Side work in NYC: not all about waitressing
New York is possibly one of the most poorly understood places by world, rit large. Even its own inhabitants have difficulty describing City-life accurately. New York life is not an endless stream of Sex in the City-like dates and parties. The highest classes are not living the life of the Real Housewives of New York City and no one is delicately munching on croissants and coffee in evening wear while watching the Tiffany windows fill up with jewels first thing in the morning. New York is a highly stratified, effervescent, high pressure city of enormous contradictions all united by one pervasive concept – money.
It’s the most expensive city in the Western world. Every single person here is here either in pursuit of money or the freedom to spend it.
Spend it we do – on everything from 5 dollar a litre antibiotic-free milk, to $1700 Jimmy Choo boots. The cockroaches here pay rent.
The unexpected loss of my graduate pay, this Thursday, came as more than a bit of a shock. There is little I can do about it. It, along with many other graduate pay streams has disappeared due to aggressive re-budgeting with the institution. In a city where a carton eggs costs $4, and $3000 a month will get you a hovel to share with 3 other passionate Mary Tyler Moore types in the right neighbourhood for self-promotion, what does one do when they find themselves unexpectedly kicked to the curb?
That is the truly fabulous thing about New York. The shallow and cold adage that everyone is in pursuit of money, while heart-hardening, really is a saviour in times of need. Everything is big business here and, therefore, everything has a payable duty associated with it.
There is a tremendous hidden job market in NYC. Some of the work is legal, some not. Some is tasteful and some is..well…not.
In my current time of need, I’ve asked myself what could I do for money? What would I be willing to do for money?
Like everyone, I have certain limitations. I am student, but I have dissertation research to complete. My schedule is flexible, but my time is precious. I have a serious boyfriend who would likely object to dancing on a pole for money, so certain types of dancing might not be a realistic option. I have my future professional reputation to protect, so whatever I do it should, at the very least, not harm my job opportunities when I emerge from my degree. I also have certain commitments that cannot be broken, including a small teaching gig on Thursday nights.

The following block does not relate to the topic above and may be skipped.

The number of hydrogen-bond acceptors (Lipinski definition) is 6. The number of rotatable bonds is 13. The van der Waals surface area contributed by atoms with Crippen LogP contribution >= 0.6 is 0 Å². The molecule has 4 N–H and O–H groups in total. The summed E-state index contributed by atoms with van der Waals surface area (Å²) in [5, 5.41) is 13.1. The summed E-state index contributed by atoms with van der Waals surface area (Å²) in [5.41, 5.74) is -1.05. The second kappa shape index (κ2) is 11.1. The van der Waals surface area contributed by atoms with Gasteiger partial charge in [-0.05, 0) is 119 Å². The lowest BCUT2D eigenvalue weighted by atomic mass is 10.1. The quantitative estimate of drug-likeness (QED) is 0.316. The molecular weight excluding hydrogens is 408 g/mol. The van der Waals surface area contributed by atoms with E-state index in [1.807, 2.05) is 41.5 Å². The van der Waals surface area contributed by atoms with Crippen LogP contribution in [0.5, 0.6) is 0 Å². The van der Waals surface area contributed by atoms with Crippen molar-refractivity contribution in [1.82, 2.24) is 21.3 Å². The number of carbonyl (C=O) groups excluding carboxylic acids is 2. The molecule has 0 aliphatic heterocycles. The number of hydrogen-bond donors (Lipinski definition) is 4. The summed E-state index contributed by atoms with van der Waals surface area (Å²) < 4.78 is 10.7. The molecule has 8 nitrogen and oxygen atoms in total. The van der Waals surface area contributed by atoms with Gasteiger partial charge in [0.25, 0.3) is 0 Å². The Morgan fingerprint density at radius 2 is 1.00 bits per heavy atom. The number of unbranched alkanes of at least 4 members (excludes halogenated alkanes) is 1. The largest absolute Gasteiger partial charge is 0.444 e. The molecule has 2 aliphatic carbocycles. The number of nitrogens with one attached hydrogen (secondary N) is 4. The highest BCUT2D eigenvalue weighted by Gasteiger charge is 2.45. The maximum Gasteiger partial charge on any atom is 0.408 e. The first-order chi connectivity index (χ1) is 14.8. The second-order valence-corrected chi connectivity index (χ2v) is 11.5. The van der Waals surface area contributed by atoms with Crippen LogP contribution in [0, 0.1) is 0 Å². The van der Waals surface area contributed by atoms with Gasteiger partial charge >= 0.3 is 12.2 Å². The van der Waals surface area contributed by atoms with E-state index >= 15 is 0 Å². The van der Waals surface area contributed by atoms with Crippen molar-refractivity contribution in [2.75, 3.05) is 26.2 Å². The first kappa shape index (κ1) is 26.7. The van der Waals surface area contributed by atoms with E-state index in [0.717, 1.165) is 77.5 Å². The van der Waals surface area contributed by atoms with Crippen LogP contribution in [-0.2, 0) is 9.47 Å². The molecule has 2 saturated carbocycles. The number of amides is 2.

With all of those restrictions acknowledged, I spent this week searching New York’s hidden job market. First stop, the online want ads craigslist.
First job of interest : Event and Nightlife Promotions Host
Search term: graduate student
Turns out, if I had already been frequent guest of the high-end clubs in the City, I could be an event and nightlife promotions host. As an employee of a Nightlife Promotions company, I would be expected to attend these clubs between 2 to 4 nights a week, and meet new people to invite to parties that the company is developing to promote other clubs. Job duties include working private tables and developing contacts. How I am to develop these contacts – well that is another story entirely.
At first read, I realize I am not the gal for this job. I’m not in my early twenties. I’m not a frequent attendee of Butter, Balthazaar, Bungalow 8. I have no history of attending these clubs I would need to enter to do the promotions and my wardrobe reflects that. That said, many other girls I know a little younger than I might be able to pull this off while attending college. My first feelings of frustration are accompanied by the thought that this job is poorly suited to graduate students.